Conference Paper

RoboSTEAM - A Challenge Based Learning Approach for integrating STEAM and develop Computational Thinking

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Abstract

We live in a digital society that needs new better prepared professionals for the new challenges and opportunities provided by the ICT. Students must learn how to deal with all the issues that emerge in this new context. They should acquire computational thinking skills by integrating STEAM, however this needs for changes in current learning curricula and also new learning approaches. RoboSTEAM project deals with this issue by the application of a Challenge Based Learning approach that uses Robotics and Physical Devices. One of the problems found during the project is the complexity of the application of a Challenge Based Learning approach due to the special needs of each educational institution. Given this situation the present work presents provides a flexible definition of challenge and describes also samples regarding how to use them.

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... Problem-solving skills among students are challenging to be developed when learning science in STEAM studies. Most STEAM education studies utilise the model as the context-based learning approach (Metz, 2007;Papanikolaou, 2010;Yakman, 2008) and the importance of the STEAM education system (Conde et al., 2019). Only a smaller number of STEAM researchers developed skills in solving science learning lessons (Metz, 2007). ...
... Only a smaller number of STEAM researchers developed skills in solving science learning lessons (Metz, 2007). Integrating the STEAM approach in the present educational background is complicated (Conde et al., 2019). Concentrating on a single subject and combining all the five disciplines into one item without losing the initial quality and learning objectives is challenging (Conde et al., 2019). ...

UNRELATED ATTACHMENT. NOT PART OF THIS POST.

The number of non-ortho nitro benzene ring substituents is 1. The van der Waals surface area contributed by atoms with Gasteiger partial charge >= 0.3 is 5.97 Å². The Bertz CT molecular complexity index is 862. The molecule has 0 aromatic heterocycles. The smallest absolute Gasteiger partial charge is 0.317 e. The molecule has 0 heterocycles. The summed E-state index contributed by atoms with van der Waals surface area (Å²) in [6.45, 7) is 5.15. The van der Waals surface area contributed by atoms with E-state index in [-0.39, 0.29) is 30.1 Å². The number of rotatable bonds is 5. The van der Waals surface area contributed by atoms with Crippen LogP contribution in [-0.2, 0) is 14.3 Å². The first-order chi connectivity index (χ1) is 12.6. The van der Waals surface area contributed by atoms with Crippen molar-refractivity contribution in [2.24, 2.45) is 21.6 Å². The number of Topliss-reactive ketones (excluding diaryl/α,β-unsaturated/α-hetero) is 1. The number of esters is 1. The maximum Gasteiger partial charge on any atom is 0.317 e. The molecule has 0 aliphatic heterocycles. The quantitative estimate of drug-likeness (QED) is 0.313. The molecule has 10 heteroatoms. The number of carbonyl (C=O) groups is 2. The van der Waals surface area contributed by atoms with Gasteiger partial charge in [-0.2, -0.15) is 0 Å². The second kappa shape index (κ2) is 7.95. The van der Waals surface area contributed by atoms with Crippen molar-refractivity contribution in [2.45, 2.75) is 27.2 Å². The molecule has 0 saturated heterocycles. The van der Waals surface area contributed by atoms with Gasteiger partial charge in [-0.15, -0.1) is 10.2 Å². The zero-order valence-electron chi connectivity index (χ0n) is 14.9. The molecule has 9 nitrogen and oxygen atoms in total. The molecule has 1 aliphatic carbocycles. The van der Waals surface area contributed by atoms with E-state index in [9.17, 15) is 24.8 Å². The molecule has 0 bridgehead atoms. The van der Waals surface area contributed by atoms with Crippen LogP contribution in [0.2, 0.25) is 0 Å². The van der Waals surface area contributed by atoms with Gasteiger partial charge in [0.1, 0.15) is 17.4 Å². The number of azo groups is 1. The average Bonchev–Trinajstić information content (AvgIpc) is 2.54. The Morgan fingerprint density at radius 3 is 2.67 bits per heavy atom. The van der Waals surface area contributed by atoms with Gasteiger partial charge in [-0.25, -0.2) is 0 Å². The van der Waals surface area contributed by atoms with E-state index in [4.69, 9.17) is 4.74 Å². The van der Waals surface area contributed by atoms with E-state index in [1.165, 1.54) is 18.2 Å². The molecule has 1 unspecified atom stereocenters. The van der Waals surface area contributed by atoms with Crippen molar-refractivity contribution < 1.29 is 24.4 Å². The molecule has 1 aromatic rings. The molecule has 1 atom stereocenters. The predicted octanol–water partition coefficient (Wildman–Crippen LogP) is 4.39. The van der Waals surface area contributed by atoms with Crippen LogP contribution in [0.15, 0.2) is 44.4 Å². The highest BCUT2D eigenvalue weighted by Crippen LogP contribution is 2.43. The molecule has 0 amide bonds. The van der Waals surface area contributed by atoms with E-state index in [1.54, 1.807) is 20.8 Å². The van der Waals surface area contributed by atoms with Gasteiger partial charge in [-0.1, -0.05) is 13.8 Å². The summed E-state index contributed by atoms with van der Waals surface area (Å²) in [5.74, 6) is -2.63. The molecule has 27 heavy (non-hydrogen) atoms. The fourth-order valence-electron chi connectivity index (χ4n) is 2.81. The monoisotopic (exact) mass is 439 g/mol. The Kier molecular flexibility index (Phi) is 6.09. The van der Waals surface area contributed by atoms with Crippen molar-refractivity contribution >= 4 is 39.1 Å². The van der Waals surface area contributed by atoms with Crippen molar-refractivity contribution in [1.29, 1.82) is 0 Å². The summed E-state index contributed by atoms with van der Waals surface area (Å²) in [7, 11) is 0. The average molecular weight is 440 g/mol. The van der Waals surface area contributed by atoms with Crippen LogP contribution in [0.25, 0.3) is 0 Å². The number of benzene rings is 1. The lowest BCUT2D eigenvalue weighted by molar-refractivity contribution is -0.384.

... Integrating the STEAM approach in the present educational background is complicated (Conde et al., 2019). Concentrating on a single subject and combining all the five disciplines into one item without losing the initial quality and learning objectives is challenging (Conde et al., 2019). The unsuitable teaching method caused confusion and misconception for the scientific concepts and consequently deteriorated the enthusiasm in learning (Dolgopolovas & Dagienė, 2021). ...
Article
This study examined the effectiveness of STEAM (Science, Technology, Engineering, Art, Mathematics) integrated approach via Scratch on five subconstructs of computational thinking (CT) among 29 male and 30 female students. A quasi-experimental design was employed in the research. The participants demonstrated the application of CT in designing games via Scratch during the intervention. The Computational Thinking Survey (CTS) was administered pre-CT and post-CT tests in measuring the five subconstructs of CT. Repeated multivariate analysis of variance (MANOVA) results showed that the intervention positively affected male and female students’ comprehension concerning the five subconstructs of CT. The results were strengthened by the repeated measure of analysis of variance (ANOVA) with posthoc comparisons, indicating all five subconstructs of CT increased significantly (p <.05). Indirectly, this research introduced a new teaching methodology for students’ CT level in the current electronic and technology-advanced era and increased concept manipulation capacity among male and female students. © 2021. by the authors; licensee Modestum. This article is an open access article distributed under the terms and conditions of the Creative Commons Attribution License (http://creativecommons.org/licenses/by/4.0/).
... In relation to this last aspect, research is currently underway to facilitate the study of the implementation of STEM experiences. These studies include the RoboSTEM project (García-Holgado, Camacho-Díaz et al., 2019) and the W-STEM project (Conde-González et al., 2019;García-Peñalvo et al., 2019). Both projects stress the need to apply the teaching of STEM subjects in natural contexts at all levels of the education system. ...
... In this regard, it is important to note that STEM subjects, specifi cally those related to learning computer programming in the stages prior to Secondary Education, are not explicitly part of the curricula. It is a fact highlighted in many research projects (Conde-González et al., 2019;García-Holgado, Camacho-Díaz et al., 2019;, upon the premise of enhancing STEM teaching in regular teaching-learning environments, since the society of the 21st century requires digital literacy for the entire population (Azevedo & Gašević, 2019;Cloude et al., 2019;Taub et al., 2018) that must begin in the initial years of schooling (Stehle & Peters-Burton, 2019). ...